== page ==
Solar Thermal                              1200

Solar PV (per kWp)                        700

(to a maximum of 4 kWp)

Solar PV battery storage           1000

(required for greater than 


Total Available PV grant            3800

(4 kWp system with battery



The government has committed to extending the grant scheme as part of the Climate Action Plan. The Sustainable Energy Authority of Ireland is the government body responsible for grant applications. Please follow the link below for more information on the grants available and how much you could save by installing solar panels.


There exists a  long established grant scheme through the SEAI available to homes built before 2011.

A grant of up to 3800 euros is available towards the installation costs of solar PV panels and batteries for electricity storage.

For Solar PV, the grant amount is calculated based upon the output of the solar panels. An applicant can receive 700 euros per kW of capacity up to a maximum of 4 kWp. However, in order to receive a grant for a system of 3-4 kWp, battery storage must be installed. This is because a 4 kWp system would often produce a surplus of electricity for your home which would be wasted if no battery storage is present. Therefore the total grant available for a 4 kWp system is 3800.

For solar thermal a grant of up to 1200 euros is available.

kW and kWp


Average PV solar panel is around 300 watts.

Multiple panels are linked to give total maximum output.

Killowatts peak (kWp) is the rate at which a panel generates electricity at peak performance.

A 3 kWp system consisting of 10 panels can generate 2800 kWp per annum.

Average consumption is 4200 kWp per annum.

Planning Permission

No planning permission is generally required if solar panels take up less than 50% of the roof of your home. This generally equates to 6 individual panels.

If your planned solar system falls outside these limits or is a protected structure or located in a protected area then it is advised to speak with your local council with regards to planning permission.

Solar panels will ideally require south-facing roofs for maximum output.

The roof should not be obstructed by trees or similar obstacles.

As solar panels have a long lifespan your chosen installer should ensure that your roof is in a suitable condition to support the panels. Often supports will be built onto your roof to support the panels.

As expected, some areas of the country are more suited to solar panels.

Solar Thermal panels require more direct sunlight than solar PV.

What Happens to Excess Energy?

Under the Climate Action Plan, the government intend to introduce meters to every household in Ireland to allow the sale of excess renewable power to the grid. Roll-out of these meters is scheduled to begin next year. Currently any excess power that you do not use is sent to the grid resulting in no income for the owner.

There are a few options for the excess power if you do not want to provide energy companies with free electricity. The excess electricity can be diverted and used with an immersion heater to provide hot water for your home. This can result in water being heated unecassarily however, which should be avoided if possible.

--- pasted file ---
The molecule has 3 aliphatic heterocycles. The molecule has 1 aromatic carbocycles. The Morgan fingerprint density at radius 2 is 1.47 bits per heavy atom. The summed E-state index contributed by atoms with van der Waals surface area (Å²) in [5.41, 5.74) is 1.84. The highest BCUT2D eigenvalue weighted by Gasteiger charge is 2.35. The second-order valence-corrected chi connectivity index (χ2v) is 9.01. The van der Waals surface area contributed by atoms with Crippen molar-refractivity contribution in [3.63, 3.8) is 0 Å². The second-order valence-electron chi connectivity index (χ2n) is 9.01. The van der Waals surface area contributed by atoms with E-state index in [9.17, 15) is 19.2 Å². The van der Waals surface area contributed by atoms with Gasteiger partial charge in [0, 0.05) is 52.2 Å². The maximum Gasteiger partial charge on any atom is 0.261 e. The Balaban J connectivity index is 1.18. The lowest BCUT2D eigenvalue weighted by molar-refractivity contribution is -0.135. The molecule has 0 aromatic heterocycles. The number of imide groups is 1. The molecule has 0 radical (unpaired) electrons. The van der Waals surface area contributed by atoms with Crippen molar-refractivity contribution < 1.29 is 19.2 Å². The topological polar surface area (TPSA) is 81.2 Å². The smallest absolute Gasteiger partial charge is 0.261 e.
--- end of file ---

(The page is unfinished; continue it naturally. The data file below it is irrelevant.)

Other than this you can store the electricity for future use using a battery, with a grant for this offered by SEAI.

There is no use for any excess hot water produced by solar thermal panels.

How can Grian help you?

Solar PV is currently the cheapest and most established option for personal renewable energy generation. Solar thermal is also widely employed in Irish households. There has never been a better time to install solar energy systems in your home.


Grian will determine using local solar data how much kWp a standard system could be expected to produce once installed, while also calculating the potential savings.

We will then contact Solar thermal and PV providers to determine what's the best option for you.


Recycling Solar Panels

PV recycling process statistics - useful info on what can be recycled from solar panels and the future of PV waste management.

PV Cycle - Global organisation set up to sustainably manage future influx of PV waste.

Widespread implementation of solar panels would be pointless if there was no recycling system in place to deal with end-of life-panels. This is an important issue as there will be an estimated 60 million tonnes of solar PV waste by 2050.

As more solar panels begin to be decommissioned it remains to be seen if the recycling methods in place are both practical and sustainable. If correct procedure is not in place then the world will face a new waste crisis to deal with the influx of end-of-life panels, dealing an ironic blow to our attempt to reduce our carbon footprint.

It is not currently economically viable in many countries to recycle solar panels. Hopefully this will change as the market for solar panel recycling inevitably grows. Thankfully many countries require end-of-life panels to be recycled by law.

We have included some useful links below related to solar panel recycling.

Recycling In Ireland

Under EU law end-of-life solar panels in Ireland must be recycled. As solar power is relatively new in Ireland there are not many recycling services available.

WEEE Ireland announced a partnership in 2017 with PV Cycle, a non-profit membership led organisation which deals with PV module waste collection and disposal. The benefit of this partnership should be realized in the coming years.

We have found two businesses currently catering to solar power recycling in Ireland, mainly damaged panels in need of replacement. We have included links below.